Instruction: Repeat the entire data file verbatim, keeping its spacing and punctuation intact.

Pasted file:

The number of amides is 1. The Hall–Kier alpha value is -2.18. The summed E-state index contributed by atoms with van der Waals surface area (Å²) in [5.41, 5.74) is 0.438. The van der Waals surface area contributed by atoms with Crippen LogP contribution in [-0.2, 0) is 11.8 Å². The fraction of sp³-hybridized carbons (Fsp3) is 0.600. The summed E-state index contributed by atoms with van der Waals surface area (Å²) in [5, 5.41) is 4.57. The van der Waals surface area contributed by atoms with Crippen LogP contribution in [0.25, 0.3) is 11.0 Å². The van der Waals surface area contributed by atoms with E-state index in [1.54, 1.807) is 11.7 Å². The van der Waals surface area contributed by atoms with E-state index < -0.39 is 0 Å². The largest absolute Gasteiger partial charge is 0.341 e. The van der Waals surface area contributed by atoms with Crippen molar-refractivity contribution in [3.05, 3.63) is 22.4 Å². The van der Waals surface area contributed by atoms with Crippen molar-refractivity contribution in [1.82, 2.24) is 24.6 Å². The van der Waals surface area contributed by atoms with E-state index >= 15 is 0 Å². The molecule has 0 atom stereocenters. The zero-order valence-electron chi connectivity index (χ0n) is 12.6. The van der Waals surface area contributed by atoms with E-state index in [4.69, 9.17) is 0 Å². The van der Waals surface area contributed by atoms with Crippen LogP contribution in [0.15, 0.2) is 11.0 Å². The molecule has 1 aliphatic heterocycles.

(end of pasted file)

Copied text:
The number of amides is 1. The Hall–Kier alpha value is -2.18. The summed E-state index contributed by atoms with van der Waals surface area (Å²) in [5.41, 5.74) is 0.438. The van der Waals surface area contributed by atoms with Crippen LogP contribution in [-0.2, 0) is 11.8 Å². The fraction of sp³-hybridized carbons (Fsp3) is 0.600. The summed E-state index contributed by atoms with van der Waals surface area (Å²) in [5, 5.41) is 4.57. The van der Waals surface area contributed by atoms with Crippen LogP contribution in [0.25, 0.3) is 11.0 Å². The van der Waals surface area contributed by atoms with E-state index in [1.54, 1.807) is 11.7 Å². The van der Waals surface area contributed by atoms with E-state index < -0.39 is 0 Å². The largest absolute Gasteiger partial charge is 0.341 e. The van der Waals surface area contributed by atoms with Crippen molar-refractivity contribution in [3.05, 3.63) is 22.4 Å². The van der Waals surface area contributed by atoms with Crippen molar-refractivity contribution in [1.82, 2.24) is 24.6 Å². The van der Waals surface area contributed by atoms with E-state index >= 15 is 0 Å². The molecule has 0 atom stereocenters. The zero-order valence-electron chi connectivity index (χ0n) is 12.6. The van der Waals surface area contributed by atoms with E-state index in [4.69, 9.17) is 0 Å². The van der Waals surface area contributed by atoms with Crippen LogP contribution in [0.15, 0.2) is 11.0 Å². The molecule has 1 aliphatic heterocycles.